Chithra Ajith offers a glimpse into the state's handloom history.

Kerala, a state extending over 15,000 square kilometers, enthralls the world by its unique handloom fabrics. The state generally weaves undyed, off-white cotton cloth with coloured or golden borders. Single and double mundu, mundum neriyathum (settumundu) and sarees are its traditional dresses. The bright but elegant nature of the fabric makes it special. Excellent texture and structure of the cloth, unique colour combinations and traditional craftsmanship are the factors behind its global acceptance. These pure cotton cloths are manufactured using eco-friendly methods, making these extra special. Apart from a well-connected chain of co-operative societies, several places from Trivandrum to Kasargod are traditionally active in handloom production.Many bear geographical index as well. Several single and joint ventures are active in this sector.

Kerala handloom products have roots in specific locations. Balaramapuram in Trivandrum, Chennamangalam in Ernamkulam, Kuthampully in Thrissur and parts of Palakkad, Kannur and Kasargod districts are famous globally for handloom production.Dyeing, winding, warping, denting and joining, beaming and weaving are the main stages in production. South and central Kerala are famous for weaving of superfine dress varieties while north Kerala concentrates on both coarser and soft varieties of home furnishings and home linen. Kasargod is famous for sarees that have many similarities with neighbouring Karnataka state's Mangalore style. The handloom sector has been traditionally one of the most vibrant and profitable in the state with a distinct brand identity. To stand with the changing fashion trends, these traditional clothing are witnessing changes without losing their uniqueness. New colour combinations are added, ornamental works introduced and designer elements appended.

But the charm and elegance of these items, ideal for the state's hot and humid weather, make it an inevitable part of the Malayali wardrobe and celebrations. The lightweight nature and coarse texture make them comfortable. Kerala handloom varies slightly from place to place.Some weave mundu and saree with thin golden borders and pallu, some with heavy ornamental brocades and some opt for coloured borders. Some fabrics are lightweight and some slightly heavier. In certain places, weavers use half-fine zari for ornamentation to reduce product price.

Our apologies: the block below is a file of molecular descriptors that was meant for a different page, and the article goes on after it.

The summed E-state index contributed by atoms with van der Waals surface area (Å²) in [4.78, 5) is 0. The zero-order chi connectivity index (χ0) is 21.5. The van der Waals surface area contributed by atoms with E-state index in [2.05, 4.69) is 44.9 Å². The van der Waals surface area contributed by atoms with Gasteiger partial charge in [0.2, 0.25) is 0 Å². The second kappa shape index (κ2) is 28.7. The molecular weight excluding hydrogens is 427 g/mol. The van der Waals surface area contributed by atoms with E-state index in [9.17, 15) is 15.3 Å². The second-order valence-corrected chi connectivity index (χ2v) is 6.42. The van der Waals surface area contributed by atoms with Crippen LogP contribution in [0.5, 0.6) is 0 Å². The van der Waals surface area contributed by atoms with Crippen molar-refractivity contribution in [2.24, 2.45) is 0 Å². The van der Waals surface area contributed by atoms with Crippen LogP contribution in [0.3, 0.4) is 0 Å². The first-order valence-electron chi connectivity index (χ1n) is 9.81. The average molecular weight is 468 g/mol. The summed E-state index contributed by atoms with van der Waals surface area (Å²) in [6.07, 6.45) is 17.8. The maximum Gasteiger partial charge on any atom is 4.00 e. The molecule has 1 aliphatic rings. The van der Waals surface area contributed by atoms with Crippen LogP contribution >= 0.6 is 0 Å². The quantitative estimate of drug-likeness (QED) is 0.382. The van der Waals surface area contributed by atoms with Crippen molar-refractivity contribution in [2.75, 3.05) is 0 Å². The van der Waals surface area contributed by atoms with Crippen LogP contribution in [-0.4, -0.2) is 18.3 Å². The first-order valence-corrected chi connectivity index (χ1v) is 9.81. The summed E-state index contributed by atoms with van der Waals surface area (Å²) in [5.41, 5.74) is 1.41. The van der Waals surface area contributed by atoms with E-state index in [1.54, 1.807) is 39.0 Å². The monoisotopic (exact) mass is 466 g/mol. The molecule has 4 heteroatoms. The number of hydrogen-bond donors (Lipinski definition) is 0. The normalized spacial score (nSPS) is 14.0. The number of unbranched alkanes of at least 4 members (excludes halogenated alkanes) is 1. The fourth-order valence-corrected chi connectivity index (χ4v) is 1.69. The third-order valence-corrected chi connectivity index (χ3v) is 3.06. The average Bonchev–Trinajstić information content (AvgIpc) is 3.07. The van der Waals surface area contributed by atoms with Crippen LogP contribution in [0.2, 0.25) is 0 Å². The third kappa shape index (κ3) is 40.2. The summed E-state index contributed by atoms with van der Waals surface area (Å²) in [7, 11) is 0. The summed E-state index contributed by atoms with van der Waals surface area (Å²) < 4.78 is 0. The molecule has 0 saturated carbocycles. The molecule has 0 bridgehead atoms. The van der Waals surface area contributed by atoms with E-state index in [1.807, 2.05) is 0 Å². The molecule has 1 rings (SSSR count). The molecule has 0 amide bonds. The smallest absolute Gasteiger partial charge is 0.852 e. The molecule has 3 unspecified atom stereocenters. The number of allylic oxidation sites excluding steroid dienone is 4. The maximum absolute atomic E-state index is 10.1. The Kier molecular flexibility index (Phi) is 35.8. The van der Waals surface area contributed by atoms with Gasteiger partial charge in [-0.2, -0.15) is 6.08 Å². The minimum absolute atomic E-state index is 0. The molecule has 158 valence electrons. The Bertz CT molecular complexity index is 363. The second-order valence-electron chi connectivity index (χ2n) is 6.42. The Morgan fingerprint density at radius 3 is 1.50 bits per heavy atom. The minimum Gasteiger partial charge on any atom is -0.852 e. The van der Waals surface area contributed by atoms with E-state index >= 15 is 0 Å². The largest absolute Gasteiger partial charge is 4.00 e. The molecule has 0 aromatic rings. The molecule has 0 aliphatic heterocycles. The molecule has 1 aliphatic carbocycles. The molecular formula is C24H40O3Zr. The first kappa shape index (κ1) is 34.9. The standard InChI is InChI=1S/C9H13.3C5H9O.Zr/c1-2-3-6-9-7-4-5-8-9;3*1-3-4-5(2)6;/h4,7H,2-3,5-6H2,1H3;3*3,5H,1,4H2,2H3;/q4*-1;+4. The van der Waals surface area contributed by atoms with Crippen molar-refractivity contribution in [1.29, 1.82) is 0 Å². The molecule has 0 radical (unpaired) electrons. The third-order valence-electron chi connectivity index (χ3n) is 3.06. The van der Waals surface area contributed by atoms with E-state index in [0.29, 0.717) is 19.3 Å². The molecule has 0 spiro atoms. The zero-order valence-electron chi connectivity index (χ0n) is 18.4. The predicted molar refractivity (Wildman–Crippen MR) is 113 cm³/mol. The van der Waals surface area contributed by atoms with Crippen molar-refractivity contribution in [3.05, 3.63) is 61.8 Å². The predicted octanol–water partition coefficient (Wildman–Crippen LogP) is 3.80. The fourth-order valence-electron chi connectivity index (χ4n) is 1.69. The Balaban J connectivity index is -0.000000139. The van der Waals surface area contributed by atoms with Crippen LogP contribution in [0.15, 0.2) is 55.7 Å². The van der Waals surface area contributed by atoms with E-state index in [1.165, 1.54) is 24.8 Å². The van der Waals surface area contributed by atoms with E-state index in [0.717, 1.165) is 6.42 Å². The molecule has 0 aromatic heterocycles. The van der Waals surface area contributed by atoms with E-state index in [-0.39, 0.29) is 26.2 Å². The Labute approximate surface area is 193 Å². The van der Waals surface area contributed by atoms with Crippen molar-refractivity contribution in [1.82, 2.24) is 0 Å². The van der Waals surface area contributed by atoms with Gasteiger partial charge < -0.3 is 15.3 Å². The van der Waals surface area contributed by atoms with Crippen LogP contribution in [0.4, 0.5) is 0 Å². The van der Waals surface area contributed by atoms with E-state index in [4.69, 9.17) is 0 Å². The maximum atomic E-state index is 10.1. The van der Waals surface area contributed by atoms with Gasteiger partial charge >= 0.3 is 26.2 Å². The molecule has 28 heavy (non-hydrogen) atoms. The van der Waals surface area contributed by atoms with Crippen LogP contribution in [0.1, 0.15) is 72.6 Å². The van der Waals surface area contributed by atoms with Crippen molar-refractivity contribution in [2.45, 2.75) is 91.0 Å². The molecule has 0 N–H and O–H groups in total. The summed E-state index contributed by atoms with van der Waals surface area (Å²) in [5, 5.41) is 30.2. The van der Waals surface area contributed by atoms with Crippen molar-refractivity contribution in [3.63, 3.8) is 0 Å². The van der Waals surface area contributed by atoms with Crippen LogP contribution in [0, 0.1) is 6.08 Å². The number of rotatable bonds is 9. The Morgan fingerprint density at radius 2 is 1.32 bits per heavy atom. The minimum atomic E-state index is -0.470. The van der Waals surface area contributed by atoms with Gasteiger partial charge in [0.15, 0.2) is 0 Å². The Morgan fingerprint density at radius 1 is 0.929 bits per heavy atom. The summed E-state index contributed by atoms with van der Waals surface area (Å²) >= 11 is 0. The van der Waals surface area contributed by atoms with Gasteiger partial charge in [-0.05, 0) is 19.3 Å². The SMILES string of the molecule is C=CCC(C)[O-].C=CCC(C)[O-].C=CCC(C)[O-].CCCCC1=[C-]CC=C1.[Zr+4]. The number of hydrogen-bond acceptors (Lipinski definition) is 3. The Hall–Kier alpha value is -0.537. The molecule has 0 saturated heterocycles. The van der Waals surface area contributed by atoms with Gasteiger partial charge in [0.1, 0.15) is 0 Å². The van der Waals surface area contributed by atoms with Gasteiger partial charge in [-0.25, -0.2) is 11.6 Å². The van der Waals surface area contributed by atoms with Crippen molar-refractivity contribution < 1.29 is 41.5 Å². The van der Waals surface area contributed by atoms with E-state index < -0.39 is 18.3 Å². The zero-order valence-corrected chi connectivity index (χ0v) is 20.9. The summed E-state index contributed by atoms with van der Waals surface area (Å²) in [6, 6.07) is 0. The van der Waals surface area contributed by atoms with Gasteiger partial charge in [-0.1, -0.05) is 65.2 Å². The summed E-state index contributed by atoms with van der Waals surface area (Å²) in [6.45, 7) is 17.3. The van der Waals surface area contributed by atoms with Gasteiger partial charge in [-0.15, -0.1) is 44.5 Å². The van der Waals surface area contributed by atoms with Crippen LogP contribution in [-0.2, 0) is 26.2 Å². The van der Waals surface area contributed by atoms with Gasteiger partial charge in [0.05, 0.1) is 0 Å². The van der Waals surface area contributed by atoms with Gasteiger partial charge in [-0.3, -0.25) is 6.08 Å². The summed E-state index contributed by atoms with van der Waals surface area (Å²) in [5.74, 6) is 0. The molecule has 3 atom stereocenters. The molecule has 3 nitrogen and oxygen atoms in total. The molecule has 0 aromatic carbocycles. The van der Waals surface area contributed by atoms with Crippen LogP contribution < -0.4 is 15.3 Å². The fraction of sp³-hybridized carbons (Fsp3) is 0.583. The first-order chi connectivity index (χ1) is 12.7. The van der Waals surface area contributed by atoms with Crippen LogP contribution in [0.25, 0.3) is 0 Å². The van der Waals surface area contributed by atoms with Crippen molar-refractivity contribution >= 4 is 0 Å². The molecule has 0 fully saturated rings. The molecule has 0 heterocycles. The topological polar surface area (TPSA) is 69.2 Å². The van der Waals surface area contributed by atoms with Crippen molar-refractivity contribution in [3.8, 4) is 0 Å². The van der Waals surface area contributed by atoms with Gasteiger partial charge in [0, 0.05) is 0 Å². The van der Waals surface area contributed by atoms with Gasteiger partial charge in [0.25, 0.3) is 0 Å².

Weaving has been a way of life for centuries in Kerala. Some communities like the Saliya community have been engaged in handlooms from the beginning. Erstwhile royal families of Cochin, Travancore and Chirakkal and chieftains from the Paliam family, who were the chief ministers of the kingdom of Cochin, then invited weavers from Andhra Pradesh, Tamil Nadu and Karnataka to weave cloths for the royal and feudal families. Cotton cultivation and weaving had widely prevailed in these southern states. The state's rulers encouraged weavers to settle down there and showered patronage. Padmasaliya and Devanga Chettiyar were the main communities that flourished in Kerala in this manner. Women also contributed to spinning, starching, winding, weaving, sizing and piecing.

Initially, all weaving was done at homes with pit looms. Women helped in fixing and starching warp and weft. The younger generation later turned away from that tradition and left home for higher studies and jobs. No looms are seen in households now.

Kerala's weaving history is also linked to the Basel Mission, a Christian missionary society from Switzerland active from 1815 to 2001 in the state, especially in northern regions of Kannur and Calicut along with Mangalore. Missionaries set up factories, including weaving sheds, spinning mills and printing units, to rehabilitate the converts who lost their traditional jobs as they were expelled from their own communities after embracing Christianity. Later the missionaries established big handloom complexes and trained a lot of workers. It was during this period that the Kerala handloom industry reached a visible level of growth. Missionaries introduced fly shuttles and frame looms, which enabled production of broader cloths.